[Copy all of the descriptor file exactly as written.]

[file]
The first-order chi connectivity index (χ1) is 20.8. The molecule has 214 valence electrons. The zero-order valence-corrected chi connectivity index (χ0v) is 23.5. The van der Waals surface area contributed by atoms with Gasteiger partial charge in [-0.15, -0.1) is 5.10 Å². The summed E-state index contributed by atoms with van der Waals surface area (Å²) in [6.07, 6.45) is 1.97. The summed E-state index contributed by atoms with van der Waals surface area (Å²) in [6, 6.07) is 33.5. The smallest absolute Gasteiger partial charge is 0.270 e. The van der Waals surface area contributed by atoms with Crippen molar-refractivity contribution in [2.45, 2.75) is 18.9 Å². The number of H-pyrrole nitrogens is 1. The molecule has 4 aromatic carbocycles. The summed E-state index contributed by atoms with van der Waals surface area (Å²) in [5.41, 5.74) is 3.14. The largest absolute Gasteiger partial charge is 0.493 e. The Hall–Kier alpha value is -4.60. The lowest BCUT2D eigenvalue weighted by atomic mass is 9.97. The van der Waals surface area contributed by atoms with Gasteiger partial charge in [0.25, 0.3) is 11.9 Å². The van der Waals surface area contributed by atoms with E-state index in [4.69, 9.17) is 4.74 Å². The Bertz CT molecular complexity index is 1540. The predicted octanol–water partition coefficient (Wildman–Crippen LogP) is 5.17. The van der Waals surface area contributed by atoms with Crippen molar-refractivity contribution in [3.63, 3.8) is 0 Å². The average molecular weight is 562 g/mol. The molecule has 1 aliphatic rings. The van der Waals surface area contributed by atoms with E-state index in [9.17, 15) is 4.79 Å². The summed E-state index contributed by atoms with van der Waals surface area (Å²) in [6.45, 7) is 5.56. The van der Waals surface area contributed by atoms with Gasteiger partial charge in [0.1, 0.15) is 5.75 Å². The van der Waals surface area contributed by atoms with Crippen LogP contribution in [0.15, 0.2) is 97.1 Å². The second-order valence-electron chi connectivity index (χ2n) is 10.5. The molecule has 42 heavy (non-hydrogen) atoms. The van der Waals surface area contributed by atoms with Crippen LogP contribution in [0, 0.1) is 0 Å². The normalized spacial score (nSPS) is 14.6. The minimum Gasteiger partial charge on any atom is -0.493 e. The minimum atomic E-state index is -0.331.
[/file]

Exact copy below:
The first-order chi connectivity index (χ1) is 20.8. The molecule has 214 valence electrons. The zero-order valence-corrected chi connectivity index (χ0v) is 23.5. The van der Waals surface area contributed by atoms with Gasteiger partial charge in [-0.15, -0.1) is 5.10 Å². The summed E-state index contributed by atoms with van der Waals surface area (Å²) in [6.07, 6.45) is 1.97. The summed E-state index contributed by atoms with van der Waals surface area (Å²) in [6, 6.07) is 33.5. The smallest absolute Gasteiger partial charge is 0.270 e. The van der Waals surface area contributed by atoms with Crippen molar-refractivity contribution in [2.45, 2.75) is 18.9 Å². The number of H-pyrrole nitrogens is 1. The molecule has 4 aromatic carbocycles. The summed E-state index contributed by atoms with van der Waals surface area (Å²) in [5.41, 5.74) is 3.14. The largest absolute Gasteiger partial charge is 0.493 e. The Hall–Kier alpha value is -4.60. The lowest BCUT2D eigenvalue weighted by atomic mass is 9.97. The van der Waals surface area contributed by atoms with Gasteiger partial charge in [0.25, 0.3) is 11.9 Å². The van der Waals surface area contributed by atoms with E-state index in [4.69, 9.17) is 4.74 Å². The Bertz CT molecular complexity index is 1540. The predicted octanol–water partition coefficient (Wildman–Crippen LogP) is 5.17. The van der Waals surface area contributed by atoms with Crippen molar-refractivity contribution in [3.63, 3.8) is 0 Å². The average molecular weight is 562 g/mol. The molecule has 1 aliphatic rings. The van der Waals surface area contributed by atoms with E-state index in [9.17, 15) is 4.79 Å². The summed E-state index contributed by atoms with van der Waals surface area (Å²) in [6.45, 7) is 5.56. The van der Waals surface area contributed by atoms with Gasteiger partial charge in [0.1, 0.15) is 5.75 Å². The van der Waals surface area contributed by atoms with Crippen LogP contribution in [0.15, 0.2) is 97.1 Å². The second-order valence-electron chi connectivity index (χ2n) is 10.5. The molecule has 42 heavy (non-hydrogen) atoms. The van der Waals surface area contributed by atoms with Crippen LogP contribution in [0, 0.1) is 0 Å². The normalized spacial score (nSPS) is 14.6. The minimum Gasteiger partial charge on any atom is -0.493 e. The minimum atomic E-state index is -0.331.